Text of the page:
A federal jury recently convicted James Glover, a former postal carrier and Montgomery resident, on one count of postal theft by an employee and three counts of mail fraud, according to U.S. Attorney Jonathan Ross.

Per court records and evidence presented during Glover's trial, he was involved in a fraudulent mail theft and bank fraud scheme involving multiple individuals. The jury heard testimony that, in September and October 2022, while doing his work as a mail carrier, Glover stole checks and documents containing financial information from the mail. The stolen checks were altered or used to create fraudulent checks and then deposited into bank accounts by Glover and others. Previously, Keldric Jones of Montgomery was convicted of conspiracy to commit bank fraud for his role in the scheme. Jones received a 46-month sentence on March 11. There is no parole in the federal system.

"The U.S. mail system is a vital part of our daily lives," Ross said. "Mail carriers are entrusted with access to enormous amounts of sensitive information. Abuse of that trust must have consequences. This prosecution is a result of our commitment, along with the commitment of our law enforcement partners, to protect the millions of letters and packages processed by the United States Postal Service each day."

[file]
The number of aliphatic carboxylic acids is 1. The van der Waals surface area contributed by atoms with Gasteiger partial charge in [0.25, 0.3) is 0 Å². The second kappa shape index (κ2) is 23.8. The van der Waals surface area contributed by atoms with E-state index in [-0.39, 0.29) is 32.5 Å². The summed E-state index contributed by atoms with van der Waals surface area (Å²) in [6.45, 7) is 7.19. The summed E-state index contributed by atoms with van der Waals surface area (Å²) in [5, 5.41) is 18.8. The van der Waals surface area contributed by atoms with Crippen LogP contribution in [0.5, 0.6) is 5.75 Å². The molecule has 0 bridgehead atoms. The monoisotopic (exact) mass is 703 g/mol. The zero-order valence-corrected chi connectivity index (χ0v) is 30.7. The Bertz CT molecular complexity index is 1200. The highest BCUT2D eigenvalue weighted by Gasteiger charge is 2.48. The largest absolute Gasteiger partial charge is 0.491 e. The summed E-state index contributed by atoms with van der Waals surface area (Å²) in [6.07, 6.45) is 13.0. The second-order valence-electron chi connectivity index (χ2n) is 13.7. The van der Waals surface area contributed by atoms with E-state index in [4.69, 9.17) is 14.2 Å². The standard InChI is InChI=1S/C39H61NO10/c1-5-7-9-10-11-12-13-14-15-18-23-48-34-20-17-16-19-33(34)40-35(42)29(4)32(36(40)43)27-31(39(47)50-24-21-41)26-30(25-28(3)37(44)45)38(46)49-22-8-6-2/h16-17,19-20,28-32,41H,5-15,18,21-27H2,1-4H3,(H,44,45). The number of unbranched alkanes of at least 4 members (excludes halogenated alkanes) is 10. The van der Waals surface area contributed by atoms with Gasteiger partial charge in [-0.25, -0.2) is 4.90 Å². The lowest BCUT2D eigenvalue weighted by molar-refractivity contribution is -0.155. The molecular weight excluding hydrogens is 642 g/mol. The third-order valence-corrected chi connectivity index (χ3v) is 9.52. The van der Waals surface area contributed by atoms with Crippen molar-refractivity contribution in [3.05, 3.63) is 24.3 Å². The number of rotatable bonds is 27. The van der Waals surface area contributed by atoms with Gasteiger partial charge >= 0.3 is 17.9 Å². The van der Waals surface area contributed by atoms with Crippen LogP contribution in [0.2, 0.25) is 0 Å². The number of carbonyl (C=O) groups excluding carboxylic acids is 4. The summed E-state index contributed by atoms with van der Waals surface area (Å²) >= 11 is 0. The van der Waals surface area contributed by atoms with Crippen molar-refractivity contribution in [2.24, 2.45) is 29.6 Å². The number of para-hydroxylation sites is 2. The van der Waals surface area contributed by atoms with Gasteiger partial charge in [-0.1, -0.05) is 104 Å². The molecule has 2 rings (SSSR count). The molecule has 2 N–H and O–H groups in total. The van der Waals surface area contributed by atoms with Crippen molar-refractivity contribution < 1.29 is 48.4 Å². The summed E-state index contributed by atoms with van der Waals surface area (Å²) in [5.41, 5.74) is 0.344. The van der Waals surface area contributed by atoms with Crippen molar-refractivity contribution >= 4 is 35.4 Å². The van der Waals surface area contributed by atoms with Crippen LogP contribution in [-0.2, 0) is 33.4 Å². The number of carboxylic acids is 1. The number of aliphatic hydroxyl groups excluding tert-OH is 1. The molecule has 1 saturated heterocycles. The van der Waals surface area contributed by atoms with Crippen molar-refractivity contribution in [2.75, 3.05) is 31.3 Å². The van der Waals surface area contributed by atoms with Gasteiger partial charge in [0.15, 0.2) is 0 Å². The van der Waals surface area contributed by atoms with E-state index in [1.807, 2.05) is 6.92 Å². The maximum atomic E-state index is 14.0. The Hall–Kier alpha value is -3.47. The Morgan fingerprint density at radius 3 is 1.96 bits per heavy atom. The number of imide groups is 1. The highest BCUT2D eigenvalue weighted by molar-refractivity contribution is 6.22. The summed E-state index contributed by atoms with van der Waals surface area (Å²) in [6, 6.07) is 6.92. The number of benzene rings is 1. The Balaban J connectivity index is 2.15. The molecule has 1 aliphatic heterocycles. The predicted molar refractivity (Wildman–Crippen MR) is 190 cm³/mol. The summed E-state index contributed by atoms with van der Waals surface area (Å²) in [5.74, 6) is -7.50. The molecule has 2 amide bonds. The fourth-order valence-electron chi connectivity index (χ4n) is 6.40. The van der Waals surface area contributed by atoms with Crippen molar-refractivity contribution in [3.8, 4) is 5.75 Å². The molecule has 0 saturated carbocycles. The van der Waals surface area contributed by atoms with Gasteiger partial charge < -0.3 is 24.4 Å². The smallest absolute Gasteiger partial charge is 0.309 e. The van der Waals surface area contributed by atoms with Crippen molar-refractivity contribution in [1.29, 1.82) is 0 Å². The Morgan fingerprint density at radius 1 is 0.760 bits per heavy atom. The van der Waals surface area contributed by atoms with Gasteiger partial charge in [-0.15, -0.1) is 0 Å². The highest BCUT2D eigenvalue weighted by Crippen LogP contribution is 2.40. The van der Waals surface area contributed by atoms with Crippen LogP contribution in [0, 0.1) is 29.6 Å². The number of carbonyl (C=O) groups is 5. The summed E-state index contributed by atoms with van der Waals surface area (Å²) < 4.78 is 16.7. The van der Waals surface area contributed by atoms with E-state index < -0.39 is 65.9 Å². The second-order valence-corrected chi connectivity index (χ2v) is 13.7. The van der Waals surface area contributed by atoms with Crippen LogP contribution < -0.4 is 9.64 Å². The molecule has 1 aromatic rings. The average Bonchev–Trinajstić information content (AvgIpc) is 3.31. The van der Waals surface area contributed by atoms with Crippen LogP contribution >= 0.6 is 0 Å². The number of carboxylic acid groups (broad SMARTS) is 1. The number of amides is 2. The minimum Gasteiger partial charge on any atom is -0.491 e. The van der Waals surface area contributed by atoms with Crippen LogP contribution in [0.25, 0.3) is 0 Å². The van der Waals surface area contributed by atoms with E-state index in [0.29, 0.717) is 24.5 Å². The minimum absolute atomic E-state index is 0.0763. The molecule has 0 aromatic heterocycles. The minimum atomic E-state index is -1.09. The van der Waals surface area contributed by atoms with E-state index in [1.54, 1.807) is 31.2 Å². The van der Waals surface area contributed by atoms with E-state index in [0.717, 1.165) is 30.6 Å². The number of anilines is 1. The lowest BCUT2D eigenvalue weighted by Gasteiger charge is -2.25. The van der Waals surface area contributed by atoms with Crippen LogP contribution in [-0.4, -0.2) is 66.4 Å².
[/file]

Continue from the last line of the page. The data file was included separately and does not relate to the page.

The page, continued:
Following his June 27 conviction, Glover faces a sentence of up to 20 years in federal prison. A sentencing hearing for Glover is scheduled for September 30. At that hearing, a federal district court judge will determine Glover's sentence.

"The vast majority of U.S. Postal Service employees are honest, hardworking individuals who would never violate the public trust in this manner," said special agent in charge Jonathan Ulrich of the U.S. Postal Service Office of Inspector General. "But for those who do, our special agents, along with our law enforcement partners, will aggressively investigate these federal crimes to protect the sanctity of the U.S. Mail. This conviction is a testament to the dedication of the investigative and legal teams and should send a strong message to any employee who thinks of conspiring with others to commit check fraud."

To connect with the author of this story or to comment, email caleb.taylor@1819News.com.

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